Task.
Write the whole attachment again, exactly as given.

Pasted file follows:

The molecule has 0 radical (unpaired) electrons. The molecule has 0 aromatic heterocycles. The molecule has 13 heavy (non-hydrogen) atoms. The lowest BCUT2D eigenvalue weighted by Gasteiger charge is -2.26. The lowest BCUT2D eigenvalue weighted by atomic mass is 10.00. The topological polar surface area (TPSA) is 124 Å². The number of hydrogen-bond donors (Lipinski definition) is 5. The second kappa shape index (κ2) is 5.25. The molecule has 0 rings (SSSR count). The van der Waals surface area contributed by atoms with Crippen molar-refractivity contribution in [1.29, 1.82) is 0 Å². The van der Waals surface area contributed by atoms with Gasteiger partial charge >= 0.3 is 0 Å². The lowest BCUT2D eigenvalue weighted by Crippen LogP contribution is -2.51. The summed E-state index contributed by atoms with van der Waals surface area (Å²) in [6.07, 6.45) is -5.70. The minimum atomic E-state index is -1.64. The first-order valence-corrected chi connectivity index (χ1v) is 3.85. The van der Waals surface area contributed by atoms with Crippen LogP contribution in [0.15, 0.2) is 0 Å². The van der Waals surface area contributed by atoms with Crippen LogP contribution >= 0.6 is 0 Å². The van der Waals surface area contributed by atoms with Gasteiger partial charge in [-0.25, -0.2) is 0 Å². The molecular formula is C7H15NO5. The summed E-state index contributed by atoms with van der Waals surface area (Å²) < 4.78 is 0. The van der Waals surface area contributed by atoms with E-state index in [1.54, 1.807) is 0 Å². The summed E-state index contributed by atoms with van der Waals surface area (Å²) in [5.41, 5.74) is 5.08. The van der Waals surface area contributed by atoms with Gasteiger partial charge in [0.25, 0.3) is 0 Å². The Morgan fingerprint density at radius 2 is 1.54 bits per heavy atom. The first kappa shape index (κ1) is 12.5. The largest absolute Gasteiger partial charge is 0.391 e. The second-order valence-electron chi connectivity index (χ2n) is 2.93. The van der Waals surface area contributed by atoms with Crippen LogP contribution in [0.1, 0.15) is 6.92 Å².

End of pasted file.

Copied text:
The molecule has 0 radical (unpaired) electrons. The molecule has 0 aromatic heterocycles. The molecule has 13 heavy (non-hydrogen) atoms. The lowest BCUT2D eigenvalue weighted by Gasteiger charge is -2.26. The lowest BCUT2D eigenvalue weighted by atomic mass is 10.00. The topological polar surface area (TPSA) is 124 Å². The number of hydrogen-bond donors (Lipinski definition) is 5. The second kappa shape index (κ2) is 5.25. The molecule has 0 rings (SSSR count). The van der Waals surface area contributed by atoms with Crippen molar-refractivity contribution in [1.29, 1.82) is 0 Å². The van der Waals surface area contributed by atoms with Gasteiger partial charge >= 0.3 is 0 Å². The lowest BCUT2D eigenvalue weighted by Crippen LogP contribution is -2.51. The summed E-state index contributed by atoms with van der Waals surface area (Å²) in [6.07, 6.45) is -5.70. The minimum atomic E-state index is -1.64. The first-order valence-corrected chi connectivity index (χ1v) is 3.85. The van der Waals surface area contributed by atoms with Crippen LogP contribution in [0.15, 0.2) is 0 Å². The van der Waals surface area contributed by atoms with Crippen LogP contribution >= 0.6 is 0 Å². The van der Waals surface area contributed by atoms with Gasteiger partial charge in [-0.25, -0.2) is 0 Å². The molecular formula is C7H15NO5. The summed E-state index contributed by atoms with van der Waals surface area (Å²) < 4.78 is 0. The van der Waals surface area contributed by atoms with E-state index in [1.54, 1.807) is 0 Å². The summed E-state index contributed by atoms with van der Waals surface area (Å²) in [5.41, 5.74) is 5.08. The van der Waals surface area contributed by atoms with Gasteiger partial charge in [0.25, 0.3) is 0 Å². The Morgan fingerprint density at radius 2 is 1.54 bits per heavy atom. The first kappa shape index (κ1) is 12.5. The largest absolute Gasteiger partial charge is 0.391 e. The second-order valence-electron chi connectivity index (χ2n) is 2.93. The van der Waals surface area contributed by atoms with Crippen LogP contribution in [0.1, 0.15) is 6.92 Å².